A World War II veteran received the Congressional Gold Medal on Friday, the highest honor bestowed by the U.S. Congress.
As part of its Veteran’s Day celebration, Able Seaman Joseph Kolis Sr. was presented the medal during a ceremony held at The Villas Senior Care Community in Sherman.
Kolis, a lifelong Springfield resident, began his military service as a Merchant Marine in November 1943. He took part in dozens of voyages delivering troops and supplies in the Mediterranean, Atlantic, and Pacific theaters.
According to the National War Museum, more than 243,000 mariners served in the war, but they were not recognized as veterans until 1988 − finally allowing them to receive full GI Bill benefits. It wasn’t until March 2020 that mariners like Kolis could receive the Congressional Gold Medal.
“We waited 77 years for recognition and now we have it,” said Kolis, who turns 99 next month.
Kolis’ time in service included the delivery of materials onto the beach of Southern France, during the Invasion of Southern France also known as Little D-Day. There, his boat beached itself and was stuck for three days. He would later transport German prisoners of war to North Africa.
In the Pacific theater, Kolis would go to Pearl Harbor and then through several war-torn islands before arriving at Iwo Jima. At that battle, considered by historians as one of the most gruesome fights of the war, his ship delivered a group of specialized U.S. Marines onto the beach.
Before the bombings of Hiroshima and Nagasaki, his unit sailed from Baltimore to Italy to pick up supplies in preparation for a land invasion of Japan. From there, he traversed through the Panama Canal and onto the Philippines.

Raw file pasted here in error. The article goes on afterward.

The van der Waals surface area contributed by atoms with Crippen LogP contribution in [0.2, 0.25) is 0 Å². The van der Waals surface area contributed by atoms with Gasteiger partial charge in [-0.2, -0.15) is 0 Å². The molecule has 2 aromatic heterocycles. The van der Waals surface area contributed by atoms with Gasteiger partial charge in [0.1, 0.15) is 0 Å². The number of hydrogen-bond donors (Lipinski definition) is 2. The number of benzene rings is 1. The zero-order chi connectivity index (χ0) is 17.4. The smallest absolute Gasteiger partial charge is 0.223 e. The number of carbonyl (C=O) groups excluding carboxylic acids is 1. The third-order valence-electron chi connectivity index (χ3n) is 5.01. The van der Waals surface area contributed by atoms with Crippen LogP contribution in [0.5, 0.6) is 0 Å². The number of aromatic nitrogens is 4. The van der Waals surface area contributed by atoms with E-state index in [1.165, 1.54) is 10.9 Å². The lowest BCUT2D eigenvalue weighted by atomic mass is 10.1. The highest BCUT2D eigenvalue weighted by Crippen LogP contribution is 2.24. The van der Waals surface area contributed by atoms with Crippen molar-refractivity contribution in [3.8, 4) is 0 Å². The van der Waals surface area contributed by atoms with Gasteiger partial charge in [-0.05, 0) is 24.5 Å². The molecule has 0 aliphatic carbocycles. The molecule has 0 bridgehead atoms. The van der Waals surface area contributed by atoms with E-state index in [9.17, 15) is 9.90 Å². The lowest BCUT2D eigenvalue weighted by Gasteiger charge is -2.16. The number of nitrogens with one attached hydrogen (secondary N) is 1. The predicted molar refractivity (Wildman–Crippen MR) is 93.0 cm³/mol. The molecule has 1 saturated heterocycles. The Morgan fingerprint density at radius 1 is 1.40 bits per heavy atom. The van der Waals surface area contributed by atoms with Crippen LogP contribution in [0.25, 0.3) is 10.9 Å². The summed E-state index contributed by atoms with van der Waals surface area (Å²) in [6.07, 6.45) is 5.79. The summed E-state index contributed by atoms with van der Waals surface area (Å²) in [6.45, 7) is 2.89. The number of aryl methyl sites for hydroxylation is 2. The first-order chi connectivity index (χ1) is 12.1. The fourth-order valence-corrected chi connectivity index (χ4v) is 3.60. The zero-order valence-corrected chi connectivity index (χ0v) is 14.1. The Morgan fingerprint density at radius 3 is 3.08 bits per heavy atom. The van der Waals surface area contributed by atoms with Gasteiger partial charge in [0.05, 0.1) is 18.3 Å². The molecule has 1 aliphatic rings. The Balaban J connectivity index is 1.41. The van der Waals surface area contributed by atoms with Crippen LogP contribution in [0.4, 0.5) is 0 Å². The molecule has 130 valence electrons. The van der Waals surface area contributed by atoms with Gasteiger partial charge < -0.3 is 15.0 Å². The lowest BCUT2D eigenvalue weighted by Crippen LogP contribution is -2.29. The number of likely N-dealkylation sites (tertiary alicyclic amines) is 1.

The atomic bombs prompted the Japanese surrender. Kolis would later return to Baltimore and his service concluded in February 1946.
He was joined at the ceremony by his son, Joseph Kolis, Jr., and other family members. U.S. Rep. Nikki Budzinski, D-Springfield, presented the medal.
“Today is about honoring the service, the sacrifice that men and women that wear our uniform and fight for our freedoms,” said Budzinski, the granddaughter of two World War II veterans.
She has spent the past week in her district, hosting several town halls with veterans, but will return to Washington on Monday.
There, she and other members of Congress will try to avert a federal shutdown. Now being led by new House Speaker Mike Johnson, Nov. 17 is the final day before a temporary measure to keep funding federal operations will expire.
Military personnel would not be paid during a shutdown but would receive back pay. Budzinski, who serves on the House Veterans Affairs Committee, said she is concerned about how veterans relying on services from the VA will be affected.
“One of the bigger challenges at the VA is that they have a lot of labor shortages,” she said. “During a government shutdown, we can’t fill any of those positions, we can’t train or re-train workers at the VA.”
A shutdown would impact federal employees across the country, some of whom will be furloughed, and others could be forced to work without pay. An estimated 7,200 civilians in Illinois Congressional District 13, where Budzinski serves, were employed by the federal government as of 2022 according to the Congressional Research Service.
Kolis joins Carlinville resident and World War II Flying Tiger Stephen J. Bonner and Rochester’s Ivan Maras among the area’s Congressional Gold Medal recipients. The honor has been awarded since the American Revolution and “recognizes those whose dedication, heroism and public service have created a lasting impact on American history.”
Contact Patrick M. Keck: 312-549-9340, firstname.lastname@example.org, twitter.com/@pkeckreporter.